Brighton is The Place To Be for Student Environmentalists, by Matias Watkins, 3rd year MEC student

Established a decade ago, Media and Environmental Communication (MEC) BA Hons programme is a unique one in the UK, in that not only equips students with the required knowledge to critically engage with current climate movements, but it does so without narrowing your opportunities after graduation to a specific industry or sector. Some common areas to find work in may be with charities, green businesses, PR or social media, but the course opens you up to so many more opportunities. So if you are like me, without a specific destination in mind, I hope this blog will give you some idea of where to begin your environmentalist journey.

Note-taking at university


Despite having received other offers, it was easy for me to choose the MEC course, and that is because there is something that makes this course stand out, namely the opportunity it offers to examine the science behind natural processes, as well as how they are (mis)represented in the media. I have just completed the second year of the MEC course, and I thought I could share some helpful information on how to get involved with the environmental scene in Brighton.



Probably the most important thing you can do is to volunteer with one of Brighton’s many environmentally focused charities. Being involved in one of these organisations, will give you the opportunity to apply the theoretical knowledge acquired in class, and Brighton is surely the best place in the UK for you to find an environmentally focused organisation that truly speaks to your green heart.

As a MEC student, you will undertake a month long placement at an organisation of their choosing, thereby ensuring you will get, at the very least, a sneak peek of what it means to work in the environmental sector. Some of the environmentally focused charities that I have worked with and that welcome volunteer support include Brighton Permaculture Trust, Brighton Peace and Environment Centre, Extinction Rebellion and Stanmer Organics. But there are endless amounts of opportunities in other green charities and organisations in Brighton.

Group portrait in front of the Brighton Peace and Environment Centre

Brighton Peace and Environment Centre (BPEC) Placement team.

Find your own path. Become an entrepreneur.

Working and volunteering for other organisations is an absolutely incredible thing, and these organisations really do rely on the help from enthusiastic volunteers. But some innovative and creative people will find a gap in the market for a service or product that should exist, and pursue a business venture alongside their studies. I am in the midst of starting a new environmentally focused business project currently called “Ecobie”, a product which aims to reduce the eco footprint of having children. Like the traditional Finnish baby box, the plan is to provide new parents with a box full of parenting essentials, but with eco friendly alternatives to everything they need when caring for a baby, such as reusable cloth nappies.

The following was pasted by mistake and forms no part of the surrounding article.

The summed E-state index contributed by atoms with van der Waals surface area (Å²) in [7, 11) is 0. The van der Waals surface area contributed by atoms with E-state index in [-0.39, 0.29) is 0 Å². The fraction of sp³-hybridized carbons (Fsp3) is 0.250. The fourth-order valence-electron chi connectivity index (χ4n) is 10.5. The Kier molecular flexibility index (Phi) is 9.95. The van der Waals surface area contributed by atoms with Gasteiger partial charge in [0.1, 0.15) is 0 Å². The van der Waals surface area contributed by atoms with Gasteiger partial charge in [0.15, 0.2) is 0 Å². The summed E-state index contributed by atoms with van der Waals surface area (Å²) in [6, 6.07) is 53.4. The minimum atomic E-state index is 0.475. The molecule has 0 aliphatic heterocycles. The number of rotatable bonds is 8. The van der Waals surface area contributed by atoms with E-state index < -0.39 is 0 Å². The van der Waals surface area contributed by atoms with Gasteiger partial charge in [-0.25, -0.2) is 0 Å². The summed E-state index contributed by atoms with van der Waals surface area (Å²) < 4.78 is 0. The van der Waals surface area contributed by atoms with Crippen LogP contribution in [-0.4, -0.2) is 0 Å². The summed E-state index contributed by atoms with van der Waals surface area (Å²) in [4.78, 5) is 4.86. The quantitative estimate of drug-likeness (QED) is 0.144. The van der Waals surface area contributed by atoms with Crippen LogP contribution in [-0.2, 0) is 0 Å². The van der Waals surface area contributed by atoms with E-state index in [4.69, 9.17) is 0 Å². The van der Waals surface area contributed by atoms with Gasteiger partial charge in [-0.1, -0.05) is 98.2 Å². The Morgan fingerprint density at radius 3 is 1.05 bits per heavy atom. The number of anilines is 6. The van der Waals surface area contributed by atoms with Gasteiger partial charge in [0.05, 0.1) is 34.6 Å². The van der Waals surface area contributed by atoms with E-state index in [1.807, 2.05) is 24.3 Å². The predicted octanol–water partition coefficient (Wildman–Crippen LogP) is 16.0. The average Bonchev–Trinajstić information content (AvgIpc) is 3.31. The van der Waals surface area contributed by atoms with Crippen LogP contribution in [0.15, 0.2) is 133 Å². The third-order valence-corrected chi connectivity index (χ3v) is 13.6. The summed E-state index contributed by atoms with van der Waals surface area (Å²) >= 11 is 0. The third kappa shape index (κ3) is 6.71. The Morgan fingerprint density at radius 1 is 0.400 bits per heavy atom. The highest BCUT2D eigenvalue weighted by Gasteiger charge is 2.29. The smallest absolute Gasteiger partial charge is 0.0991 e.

Ok, this idea is very much in the early stages of development, but so far the University of Brighton’s support service for young entrepreneurs ‘Beepurple’ have helped me develop this idea, supporting me to develop an action plan of how to bring this business to life. Beepurple run a five day summer course, where the team give support and advice to a group of ambitious entrepreneurs who are all looking to start their own business venture. The course was absolutely fantastic, listening to fascinating speakers and networking with like minded people was a genuine and valuable experience.


Creative Outlets and Final Thoughts

Lucid Woodcraft – My creative outlet!

I would also stress the importance of finding a creative outlet, something you can do in your downtime but also learn interesting skills. Student life can get very stressful during essay and exam periods, so looking after your own mental health with creative outlets would be a very good idea. Musical instruments, knitting, drawing or gardening can all be mentally restorative, practical downtime hobbies. My own creative hobby is woodcraft, making jewellery and wooden sculptures that I post on instagram and sell on Etsy. If you like humble wooden crafts, do give my instagram page Lucid Woodcraft a follow!

Third year will be interesting, trying to balance my business project alongside studies along with other commitments, although so far the amount of help I have received from the University and the experience gained through placement and volunteering will aid me through this endeavour. Exploring the environmental sector while studying, both through volunteering and your placement, is certainly an asset when it comes to finding your place in the charity/non-governmental sector, as well as in the media and creative industries. Luckily, the city of Brighton, the University and the Media and Environmental Communication BA (Hons) course provide the perfect starting point to your environmental journey. 

Post by Matias Watkins, 3rd year Media and Environmental Communication student.

*Featured image and note-taking image by Patricia Prieto-Blanco.

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